Two author (Z.-Y.Z. and X.-Y.W) independently collected the following characteristics for each study: the first author’s last name, publication year, study location, length of follow-up, number of CRC cases and participants, age, sex, the method used in methionine intake assessment, RR from the most fully adjusted model for the highest compared with the lowest methionine intake and the corresponding 95 % CI, and adjustment for potential confounder in a multivariate analysis.

Data synthesis and analysis

RRs or HRs were extracted from the selected publications, and their SEs were calculated from the respective CIs. The summary RRs with 95% CIs were calculated using both a fixed-effects model and a random-effects model [29]. Heterogeneity among studies was assessed with the Q and I2 statistics [30]. For the Q statistic, we set the significance level at 0.10 instead of the more conventional level of 0.05, in order to avoid type II errors resulting from low power; for the I2 statistic, a value of >50% was considered severe heterogeneity.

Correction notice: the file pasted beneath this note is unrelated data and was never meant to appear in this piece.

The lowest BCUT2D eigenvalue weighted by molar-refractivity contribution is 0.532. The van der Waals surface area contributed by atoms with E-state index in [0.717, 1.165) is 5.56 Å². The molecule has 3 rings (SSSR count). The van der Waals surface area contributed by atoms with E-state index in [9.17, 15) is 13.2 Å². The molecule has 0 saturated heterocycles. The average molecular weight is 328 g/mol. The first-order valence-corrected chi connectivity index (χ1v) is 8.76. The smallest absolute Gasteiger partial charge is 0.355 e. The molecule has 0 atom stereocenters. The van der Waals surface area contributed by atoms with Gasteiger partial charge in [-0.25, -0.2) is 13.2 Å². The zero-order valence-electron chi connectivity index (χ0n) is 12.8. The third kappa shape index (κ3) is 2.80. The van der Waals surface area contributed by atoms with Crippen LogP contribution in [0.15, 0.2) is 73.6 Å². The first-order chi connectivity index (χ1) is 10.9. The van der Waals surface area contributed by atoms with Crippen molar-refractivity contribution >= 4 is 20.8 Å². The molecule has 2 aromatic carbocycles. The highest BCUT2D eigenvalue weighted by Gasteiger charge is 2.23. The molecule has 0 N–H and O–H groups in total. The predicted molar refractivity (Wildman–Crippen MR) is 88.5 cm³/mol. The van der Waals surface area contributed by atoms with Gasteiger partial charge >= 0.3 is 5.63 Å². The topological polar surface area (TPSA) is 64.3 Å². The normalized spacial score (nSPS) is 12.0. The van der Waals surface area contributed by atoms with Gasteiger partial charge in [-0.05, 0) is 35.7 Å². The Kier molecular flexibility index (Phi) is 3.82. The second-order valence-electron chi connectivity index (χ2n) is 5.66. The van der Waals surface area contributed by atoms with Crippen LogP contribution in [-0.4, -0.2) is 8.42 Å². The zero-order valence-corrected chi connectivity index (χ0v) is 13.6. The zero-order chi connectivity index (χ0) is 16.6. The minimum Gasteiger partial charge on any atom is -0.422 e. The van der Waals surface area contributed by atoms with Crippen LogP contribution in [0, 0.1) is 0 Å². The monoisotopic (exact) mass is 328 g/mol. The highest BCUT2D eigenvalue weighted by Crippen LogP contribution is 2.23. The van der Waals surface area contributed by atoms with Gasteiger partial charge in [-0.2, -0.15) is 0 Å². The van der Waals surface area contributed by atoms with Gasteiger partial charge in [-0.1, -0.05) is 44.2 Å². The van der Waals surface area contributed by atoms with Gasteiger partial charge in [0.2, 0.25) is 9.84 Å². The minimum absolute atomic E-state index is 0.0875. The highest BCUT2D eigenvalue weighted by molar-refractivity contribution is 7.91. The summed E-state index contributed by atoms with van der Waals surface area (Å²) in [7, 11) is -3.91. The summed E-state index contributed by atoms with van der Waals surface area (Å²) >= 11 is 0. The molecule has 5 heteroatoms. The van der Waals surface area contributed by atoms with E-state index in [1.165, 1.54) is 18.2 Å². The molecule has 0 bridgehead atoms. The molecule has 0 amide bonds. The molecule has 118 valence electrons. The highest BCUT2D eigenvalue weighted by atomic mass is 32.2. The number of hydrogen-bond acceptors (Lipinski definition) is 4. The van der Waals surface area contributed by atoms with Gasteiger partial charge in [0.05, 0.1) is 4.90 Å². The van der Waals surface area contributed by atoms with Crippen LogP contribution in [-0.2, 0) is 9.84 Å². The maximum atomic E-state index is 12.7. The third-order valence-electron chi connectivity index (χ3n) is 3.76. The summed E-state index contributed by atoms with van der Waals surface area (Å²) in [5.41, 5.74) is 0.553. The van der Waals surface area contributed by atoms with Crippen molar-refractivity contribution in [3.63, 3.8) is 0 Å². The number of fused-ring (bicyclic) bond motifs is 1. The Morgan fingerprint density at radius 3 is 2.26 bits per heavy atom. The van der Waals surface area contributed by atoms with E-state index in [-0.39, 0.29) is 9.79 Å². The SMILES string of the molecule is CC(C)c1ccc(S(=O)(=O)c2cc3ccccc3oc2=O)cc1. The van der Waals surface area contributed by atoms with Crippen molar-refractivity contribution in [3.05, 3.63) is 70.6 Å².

Subgroup analyses according to years of follow-up, number of CRC cases, geographic location, sex, and subsites within colorectum were also performed to assess potential effect modification of these variables on outcomes. In addition, we also conducted a dose–response analysis by using the method proposed by Greenland and Longnecker [31] to compute study-specific slopes and 95% CIs from the natural logs of the RRs and CIs across categories of dietary methionine intake. For each study, the median or mean level of methionine intake for each category was assigned to each corresponding RR estimate. When the median or mean of per category was not provided in the article, we assigned to each class the dose corresponding to the midpoint of upper and lower boundaries. If the lower boundary of the lowest category or the upper boundary of the highest category was open, we considered them of the same amplitude as the closest category. Then, we obtained the summary RR estimates by pooling the study-specific slopes.